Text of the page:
Xiaomi wins pole position again

Media // Mobile 05.28.2014

Martin Guo

Editor-in-Chief, Kantar China Insights

  • Contact Us

    Close

    Contact Us


    To

    cneditor@kantar.com

    From *

    Message *

  • Download chart
  • Close

    EMAIL TO A FRIEND


    To *

    From *

    Message *

Xiaomi’s budget phone Xiaomi RedMi was the top selling smartphone in China in April. Xiaomi also outsold Samsung in China for the second time in April.

Some 41% of consumers who bought the Xiaomi RedMi were first time smartphone buyers, while 23% were captured from Samsung by switching consumers.

In Europe, ComTech's data showed that for the three months to April handset fragmentation has increased. Established brands like Motorola and Sony are showing resurgence and newcomers to the European market such as Huawei and Wiko are challenging the established names.

Huawei saw the number of smartphones it sold jump 123% in the big five European markets (UK, Germany, France, Italy and Spain) over the past year. It now holds 3% share, securing a 5% holding in both the German and Spanish markets. Wiko, which also saw triple digit growth across Europe, holds an 8% share in France and is pushing ahead with expansion across untapped parts of Europe. The GB market has not yet experienced the same levels of fragmentation as its European counterparts, but with Wiko set to make a push in the UK this year it will be interesting to see if it follows suit.  

"Increasingly across Europe and the US we are seeing separation of tariffs and handsets, mirroring the dynamic seen in other parts of the world. Consumers are starting to realise the true cost of handsets, and as a result they are shopping around to find cheaper alternatives," said Dominic Sunnebo, strategic insight director at Kantar Worldpanel ComTech. "This shift in behaviour plays directly into the hands of lesser known brands like Huawei and Wiko, who are able to offer competitive technologies for a fraction of the price."

In the US, Samsung's rapidly growing share of 34.1% is hot on the heels of Apple, which stands at 34.6% of the market.  Dominic said: "Initial Samsung Galaxy S5 sales in the US have been strong, with significant numbers of existing Galaxy owners trading up to the latest model, however in these early stages of release few of Apple's loyal customers have switched to the Android platform."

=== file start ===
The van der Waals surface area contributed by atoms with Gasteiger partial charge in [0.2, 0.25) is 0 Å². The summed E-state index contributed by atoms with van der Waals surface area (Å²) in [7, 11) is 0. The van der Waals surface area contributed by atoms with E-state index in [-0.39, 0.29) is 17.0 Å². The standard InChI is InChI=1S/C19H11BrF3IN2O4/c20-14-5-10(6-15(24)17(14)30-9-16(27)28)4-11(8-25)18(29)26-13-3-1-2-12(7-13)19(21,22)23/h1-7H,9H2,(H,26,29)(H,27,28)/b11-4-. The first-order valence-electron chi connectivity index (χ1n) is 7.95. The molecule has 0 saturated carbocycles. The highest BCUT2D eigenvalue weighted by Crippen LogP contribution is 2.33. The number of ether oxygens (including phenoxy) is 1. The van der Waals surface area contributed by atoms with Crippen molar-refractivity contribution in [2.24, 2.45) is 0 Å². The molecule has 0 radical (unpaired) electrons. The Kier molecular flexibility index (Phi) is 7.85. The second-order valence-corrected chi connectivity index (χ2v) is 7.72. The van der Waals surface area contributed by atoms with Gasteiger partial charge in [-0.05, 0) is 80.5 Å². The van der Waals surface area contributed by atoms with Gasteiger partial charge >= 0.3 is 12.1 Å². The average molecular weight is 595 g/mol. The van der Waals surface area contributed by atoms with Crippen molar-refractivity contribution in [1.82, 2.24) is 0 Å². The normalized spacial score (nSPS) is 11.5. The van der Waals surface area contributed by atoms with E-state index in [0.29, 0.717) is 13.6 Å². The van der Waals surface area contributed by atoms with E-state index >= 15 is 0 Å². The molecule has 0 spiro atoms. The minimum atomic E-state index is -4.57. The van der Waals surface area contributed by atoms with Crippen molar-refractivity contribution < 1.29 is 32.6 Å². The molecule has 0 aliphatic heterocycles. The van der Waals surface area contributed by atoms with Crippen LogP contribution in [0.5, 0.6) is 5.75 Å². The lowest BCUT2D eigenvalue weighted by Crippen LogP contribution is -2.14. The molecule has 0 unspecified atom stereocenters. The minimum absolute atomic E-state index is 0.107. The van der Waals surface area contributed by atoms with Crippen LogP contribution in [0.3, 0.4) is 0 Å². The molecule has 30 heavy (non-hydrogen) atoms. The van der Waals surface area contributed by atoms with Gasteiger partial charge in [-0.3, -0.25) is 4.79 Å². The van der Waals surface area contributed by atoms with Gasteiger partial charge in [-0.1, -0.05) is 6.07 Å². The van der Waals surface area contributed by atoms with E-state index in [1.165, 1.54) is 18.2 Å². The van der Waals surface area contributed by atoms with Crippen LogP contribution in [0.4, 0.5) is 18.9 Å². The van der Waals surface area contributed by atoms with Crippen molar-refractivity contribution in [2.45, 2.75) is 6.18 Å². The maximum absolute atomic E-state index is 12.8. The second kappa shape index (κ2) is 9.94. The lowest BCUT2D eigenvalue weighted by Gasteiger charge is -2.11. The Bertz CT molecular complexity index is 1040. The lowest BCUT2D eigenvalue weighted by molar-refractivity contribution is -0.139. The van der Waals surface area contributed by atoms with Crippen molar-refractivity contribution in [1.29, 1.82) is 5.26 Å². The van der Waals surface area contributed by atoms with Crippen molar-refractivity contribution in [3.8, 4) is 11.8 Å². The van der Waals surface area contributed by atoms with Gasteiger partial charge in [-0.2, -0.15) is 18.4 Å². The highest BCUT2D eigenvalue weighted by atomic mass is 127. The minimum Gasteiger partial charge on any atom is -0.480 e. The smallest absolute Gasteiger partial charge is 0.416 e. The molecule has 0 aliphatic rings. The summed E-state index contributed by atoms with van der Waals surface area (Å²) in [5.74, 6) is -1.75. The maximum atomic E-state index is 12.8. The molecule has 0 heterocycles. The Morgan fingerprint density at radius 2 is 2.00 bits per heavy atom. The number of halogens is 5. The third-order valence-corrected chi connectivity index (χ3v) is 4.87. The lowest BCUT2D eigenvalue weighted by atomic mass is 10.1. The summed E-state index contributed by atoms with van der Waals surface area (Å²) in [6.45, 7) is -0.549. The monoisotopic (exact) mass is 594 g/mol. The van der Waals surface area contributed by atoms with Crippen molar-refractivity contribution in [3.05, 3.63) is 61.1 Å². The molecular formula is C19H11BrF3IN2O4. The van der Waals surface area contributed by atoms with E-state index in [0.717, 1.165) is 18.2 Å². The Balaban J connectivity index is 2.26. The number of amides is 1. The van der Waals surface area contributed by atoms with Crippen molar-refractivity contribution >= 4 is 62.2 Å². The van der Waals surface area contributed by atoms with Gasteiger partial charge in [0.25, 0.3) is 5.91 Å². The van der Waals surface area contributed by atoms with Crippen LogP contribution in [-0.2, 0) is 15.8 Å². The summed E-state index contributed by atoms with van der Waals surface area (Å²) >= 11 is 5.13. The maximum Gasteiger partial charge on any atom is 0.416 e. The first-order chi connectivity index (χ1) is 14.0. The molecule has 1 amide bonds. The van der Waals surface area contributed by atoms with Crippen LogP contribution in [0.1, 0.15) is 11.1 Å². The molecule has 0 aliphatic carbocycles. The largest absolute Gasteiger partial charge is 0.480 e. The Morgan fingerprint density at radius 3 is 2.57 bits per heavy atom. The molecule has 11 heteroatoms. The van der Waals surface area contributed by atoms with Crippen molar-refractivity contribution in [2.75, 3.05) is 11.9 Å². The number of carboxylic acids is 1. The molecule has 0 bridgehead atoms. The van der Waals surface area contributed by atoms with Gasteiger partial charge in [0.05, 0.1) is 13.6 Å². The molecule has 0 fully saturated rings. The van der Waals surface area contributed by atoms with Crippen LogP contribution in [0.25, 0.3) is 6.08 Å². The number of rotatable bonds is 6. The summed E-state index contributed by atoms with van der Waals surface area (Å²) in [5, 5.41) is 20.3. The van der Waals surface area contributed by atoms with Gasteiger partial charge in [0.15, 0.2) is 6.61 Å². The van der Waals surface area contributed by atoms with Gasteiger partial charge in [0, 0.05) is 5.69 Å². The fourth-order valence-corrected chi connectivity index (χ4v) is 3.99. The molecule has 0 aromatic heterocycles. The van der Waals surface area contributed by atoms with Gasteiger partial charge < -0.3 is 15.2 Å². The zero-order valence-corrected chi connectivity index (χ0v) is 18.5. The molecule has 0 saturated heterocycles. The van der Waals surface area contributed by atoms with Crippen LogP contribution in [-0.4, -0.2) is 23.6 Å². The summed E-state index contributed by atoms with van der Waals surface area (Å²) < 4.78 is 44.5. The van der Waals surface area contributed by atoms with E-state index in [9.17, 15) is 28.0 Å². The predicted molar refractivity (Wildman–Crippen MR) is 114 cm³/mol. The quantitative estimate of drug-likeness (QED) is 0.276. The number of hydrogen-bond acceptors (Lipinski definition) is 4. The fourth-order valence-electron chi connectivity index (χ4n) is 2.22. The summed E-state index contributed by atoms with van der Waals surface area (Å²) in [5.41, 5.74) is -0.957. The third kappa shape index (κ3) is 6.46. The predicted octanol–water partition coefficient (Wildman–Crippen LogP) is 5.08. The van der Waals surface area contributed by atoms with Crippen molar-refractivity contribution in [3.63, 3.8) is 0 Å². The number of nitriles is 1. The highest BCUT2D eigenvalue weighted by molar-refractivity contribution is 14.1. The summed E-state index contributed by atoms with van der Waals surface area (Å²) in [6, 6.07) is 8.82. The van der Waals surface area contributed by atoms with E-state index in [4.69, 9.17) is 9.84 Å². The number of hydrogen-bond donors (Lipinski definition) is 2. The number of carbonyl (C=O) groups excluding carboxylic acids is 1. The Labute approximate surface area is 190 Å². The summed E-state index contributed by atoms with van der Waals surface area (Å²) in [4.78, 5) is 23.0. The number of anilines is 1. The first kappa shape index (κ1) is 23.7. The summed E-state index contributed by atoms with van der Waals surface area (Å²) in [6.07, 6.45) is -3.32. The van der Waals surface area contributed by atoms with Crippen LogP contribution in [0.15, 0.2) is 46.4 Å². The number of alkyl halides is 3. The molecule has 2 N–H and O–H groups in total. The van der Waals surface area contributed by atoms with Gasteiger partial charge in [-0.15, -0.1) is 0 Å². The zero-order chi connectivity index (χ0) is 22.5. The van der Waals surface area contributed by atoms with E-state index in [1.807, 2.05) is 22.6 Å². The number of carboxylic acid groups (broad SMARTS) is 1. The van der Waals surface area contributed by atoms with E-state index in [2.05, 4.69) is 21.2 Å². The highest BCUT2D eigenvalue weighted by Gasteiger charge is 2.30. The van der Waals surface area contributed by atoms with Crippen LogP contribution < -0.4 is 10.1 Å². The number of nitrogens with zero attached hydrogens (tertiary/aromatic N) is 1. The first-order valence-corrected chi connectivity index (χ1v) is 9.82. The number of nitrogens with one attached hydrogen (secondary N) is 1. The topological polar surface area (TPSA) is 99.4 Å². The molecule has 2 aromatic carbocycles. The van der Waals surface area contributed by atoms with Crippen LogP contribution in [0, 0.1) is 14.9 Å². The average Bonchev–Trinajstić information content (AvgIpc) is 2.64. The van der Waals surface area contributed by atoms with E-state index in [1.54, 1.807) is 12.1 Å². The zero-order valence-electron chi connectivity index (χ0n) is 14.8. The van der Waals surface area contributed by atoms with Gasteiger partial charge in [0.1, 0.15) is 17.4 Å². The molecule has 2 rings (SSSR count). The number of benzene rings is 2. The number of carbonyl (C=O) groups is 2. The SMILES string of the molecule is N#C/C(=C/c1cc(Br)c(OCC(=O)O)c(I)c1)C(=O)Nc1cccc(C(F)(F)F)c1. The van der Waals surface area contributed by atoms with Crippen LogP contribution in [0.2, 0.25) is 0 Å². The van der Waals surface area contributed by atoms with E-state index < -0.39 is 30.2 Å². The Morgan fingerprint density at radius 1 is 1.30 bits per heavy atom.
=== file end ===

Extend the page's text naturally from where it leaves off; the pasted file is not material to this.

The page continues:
OS shares across Europe have stabilised with Android holding its position as the number one operating system in Europe, with a 72.4% share of the market.  It is followed by Apple with a 17.5% share, while in third place; Windows' European market share stands at 8.4%.  In Britain Android holds 58.2% of the market and iOS 30.2%, while Windows accounts for 9.5%.

Source: Kantar Worldpanel

Editor's notes

To reach the author, or to know more information, data and analysis of smart phone market in China and in the world, please contact us.

To view an interactive data map of smart phone operating system market shares, please click here.

Latest Stories

Some data-driven perspective on i/o announcements.

There are four Chinese brands among the top 10 fastest rising brands, and three Chinese brands among newcomers of the top 100.

Advertisement spending on traditional media shrank by 4.7% in the first quarter of 2015.

TNS’ World of Convergence research has pinpointed the greatest strengths and weaknesses of Baidu, Alibaba and Tencent from the consumers’ point of view.

Alibaba Group announced on May 7 to appoint Daniel Zhang, currently its chief operating officer, to become CEO effective on May 10.

Email Alerts

Be the first to find out about our latest reports.

Log in to change email preferences

 

Related Content

Some data-driven perspective on i/o announcements.
View more

Those who didn’t pre-order were more convinced that they don’t need a smart watch, while the buyers were more driven by their loyalty for Apple brand.
View more

Apple occupied 26.1% of smartphones sold in Chinese cities in Q1, 2015 - 5.1 percentage points higher than former leader Xiaomi.
View more

The proportion of top advertisers to increase marketing budgets has dropped to a historical low, while a record-high percent of them will cut budget.
View more